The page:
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Commentary | PERSPECTIVE ON CENTRAL AMERICA

Storm Could Trigger Another Diaspora

Hurricane Mitch caused more widespread devastation than the region's civil wars.

November 08, 1998|CARLOS A. ROSALES | Carlos A. Rosales is project director and associate at the Washington-based Inter-American Dialogue, where he manages its Central American program

Even Mother Nature seems to have conspired against Central America. Barely a few years into its postwar reconstruction following almost a decade and a half of internal strife (36 years in the case of Guatemala), Central America now faces a newer and perhaps grimmer challenge of picking up the pieces in the wake of the worst natural disaster to hit the region in its modern history.

Press reports indicate that the destructive path of Hurricane Mitch has left as many as 15,000 dead and 2 million homeless. While El Salvador and Guatemala were also badly affected, Honduras and Nicaragua bore the brunt of the storm. With a gross domestic product per capita of under $700, both countries are the hemisphere's poorest after Haiti. According to preliminary estimates, Mitch destroyed more than 60% of Honduras' infrastructure, including 93 bridges around the country. Nearly 70% of the country's agricultural output was swept by the flooding, including 25% of coffee production and 75% of banana plantations. Other key crops like sugar, fruit, beans and corn were also crippled. At least a third of the population was affected. Government officials there believe that it would take their country at least 20 years to recover from the devastation.

Nicaragua fared only slightly better. About 950 miles of roads and about 70 bridges have been either destroyed or heavily damaged. At least 20% of the country's coffee plantations were destroyed, while other smaller crops like oranges were also affected. As many as 740,000 people may have been affected out of a total population of 4 million. Officials estimate that the physical damage inflicted on Central America by Mitch has wiped out 25 years of investment in the region's infrastructure, leaving more immediate and widespread devastation than the civil wars that claimed thousands of lives in the region during the 1980s.

Adding insult to injury, Central Americans have had to cope with continuing rains. In Nicaragua, a small earthquake earlier this week caused additional mudslides, and officials there now face the deadly prospect of dealing with tens of thousands of land mines left over from the civil war of the 1980s that are believed to have been unearthed by the flooding and are now scattered across the countryside.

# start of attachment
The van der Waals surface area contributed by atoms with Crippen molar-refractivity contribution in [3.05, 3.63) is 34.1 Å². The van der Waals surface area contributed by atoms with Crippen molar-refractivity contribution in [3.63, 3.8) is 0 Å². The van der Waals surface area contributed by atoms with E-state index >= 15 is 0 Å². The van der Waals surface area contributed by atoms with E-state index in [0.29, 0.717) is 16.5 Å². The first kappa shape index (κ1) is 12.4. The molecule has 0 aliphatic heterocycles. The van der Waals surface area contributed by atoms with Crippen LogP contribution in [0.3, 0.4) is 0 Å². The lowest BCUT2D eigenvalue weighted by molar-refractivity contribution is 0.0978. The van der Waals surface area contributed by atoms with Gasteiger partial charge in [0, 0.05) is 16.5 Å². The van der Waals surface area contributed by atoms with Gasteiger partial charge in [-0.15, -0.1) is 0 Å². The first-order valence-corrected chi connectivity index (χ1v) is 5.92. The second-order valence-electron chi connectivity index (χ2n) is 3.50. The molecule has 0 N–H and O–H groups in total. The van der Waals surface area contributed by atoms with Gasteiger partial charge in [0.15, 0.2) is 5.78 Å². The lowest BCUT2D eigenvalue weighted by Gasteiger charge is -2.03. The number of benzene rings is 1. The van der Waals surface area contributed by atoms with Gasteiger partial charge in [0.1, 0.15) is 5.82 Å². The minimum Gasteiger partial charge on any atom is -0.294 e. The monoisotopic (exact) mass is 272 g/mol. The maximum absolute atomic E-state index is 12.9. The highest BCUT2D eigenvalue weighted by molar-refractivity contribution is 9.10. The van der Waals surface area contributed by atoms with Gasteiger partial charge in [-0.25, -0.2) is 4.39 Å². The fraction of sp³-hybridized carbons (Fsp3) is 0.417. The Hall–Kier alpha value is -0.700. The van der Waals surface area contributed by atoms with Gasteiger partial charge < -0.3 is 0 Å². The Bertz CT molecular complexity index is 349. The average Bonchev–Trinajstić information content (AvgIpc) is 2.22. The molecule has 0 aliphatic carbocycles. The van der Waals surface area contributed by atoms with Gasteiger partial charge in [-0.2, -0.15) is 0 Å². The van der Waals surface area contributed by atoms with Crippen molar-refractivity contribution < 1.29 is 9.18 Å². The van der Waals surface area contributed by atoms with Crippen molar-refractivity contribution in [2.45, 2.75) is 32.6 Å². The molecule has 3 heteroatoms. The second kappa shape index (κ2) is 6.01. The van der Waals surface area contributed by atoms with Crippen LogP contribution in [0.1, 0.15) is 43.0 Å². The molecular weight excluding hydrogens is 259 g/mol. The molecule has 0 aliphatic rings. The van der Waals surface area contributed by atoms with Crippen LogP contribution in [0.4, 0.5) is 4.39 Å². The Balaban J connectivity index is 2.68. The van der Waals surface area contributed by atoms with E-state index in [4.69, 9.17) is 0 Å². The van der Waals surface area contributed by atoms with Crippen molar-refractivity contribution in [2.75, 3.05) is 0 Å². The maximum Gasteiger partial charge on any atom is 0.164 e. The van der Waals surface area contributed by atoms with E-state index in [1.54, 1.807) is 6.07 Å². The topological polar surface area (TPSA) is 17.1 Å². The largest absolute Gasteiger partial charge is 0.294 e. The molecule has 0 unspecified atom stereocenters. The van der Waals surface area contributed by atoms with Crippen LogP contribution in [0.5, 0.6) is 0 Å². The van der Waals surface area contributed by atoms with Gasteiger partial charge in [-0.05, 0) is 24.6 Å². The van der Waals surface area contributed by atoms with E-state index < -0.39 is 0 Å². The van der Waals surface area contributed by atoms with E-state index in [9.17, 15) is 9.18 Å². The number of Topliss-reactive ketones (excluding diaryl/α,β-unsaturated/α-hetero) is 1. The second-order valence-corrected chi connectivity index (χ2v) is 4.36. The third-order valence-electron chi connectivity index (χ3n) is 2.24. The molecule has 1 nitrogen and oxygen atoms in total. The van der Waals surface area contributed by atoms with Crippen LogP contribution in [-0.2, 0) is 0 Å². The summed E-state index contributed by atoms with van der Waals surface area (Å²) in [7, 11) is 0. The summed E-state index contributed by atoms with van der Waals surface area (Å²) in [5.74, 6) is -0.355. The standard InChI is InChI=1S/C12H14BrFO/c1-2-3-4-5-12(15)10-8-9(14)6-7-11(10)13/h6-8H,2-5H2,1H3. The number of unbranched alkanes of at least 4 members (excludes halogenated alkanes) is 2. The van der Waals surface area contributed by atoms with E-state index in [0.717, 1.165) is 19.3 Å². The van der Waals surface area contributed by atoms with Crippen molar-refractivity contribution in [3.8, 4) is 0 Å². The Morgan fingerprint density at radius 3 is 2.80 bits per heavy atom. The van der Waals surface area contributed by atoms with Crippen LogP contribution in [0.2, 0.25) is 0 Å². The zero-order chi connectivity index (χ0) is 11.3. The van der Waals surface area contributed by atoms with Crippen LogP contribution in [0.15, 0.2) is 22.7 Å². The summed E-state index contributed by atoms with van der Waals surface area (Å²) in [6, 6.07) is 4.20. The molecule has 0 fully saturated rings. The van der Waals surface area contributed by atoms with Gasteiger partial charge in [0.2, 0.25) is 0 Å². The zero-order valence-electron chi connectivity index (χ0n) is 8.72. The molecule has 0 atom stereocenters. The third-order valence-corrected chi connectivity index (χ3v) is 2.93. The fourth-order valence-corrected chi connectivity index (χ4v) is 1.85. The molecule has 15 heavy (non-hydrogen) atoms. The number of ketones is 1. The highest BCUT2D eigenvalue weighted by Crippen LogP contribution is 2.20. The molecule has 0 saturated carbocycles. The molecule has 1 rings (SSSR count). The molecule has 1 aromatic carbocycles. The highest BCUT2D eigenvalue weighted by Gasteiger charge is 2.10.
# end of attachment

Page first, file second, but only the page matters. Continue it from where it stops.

International aid has begun to arrive. The United States and Mexico have led the way. Brazil, Japan, Argentina, Canada, Spain, Taiwan, Sweden, Norway and France have also joined relief efforts. Officials in Honduras and Nicaragua are pleading for more. Both countries are also appealing to the international financial organizations for debt forgiveness or restructuring.

Despite the very visible role played by local political leaders in leading relief efforts in affected areas (this led to tragic consequences in Honduras where the popular mayor of Tegucigalpa died in a helicopter crash as he surveyed the damage), the region may also suffer destabilizing political effects by exposing the governments' inability to respond effectively and promptly to a population already beset by staggering poverty levels, high unemployment rates and rising incidence of crime.

This situation has the potential of triggering a new diaspora of Central Americans as many of the tens of thousands of survivors may head north as so many of their compatriots did during civil war-induced destruction of the 1980s.

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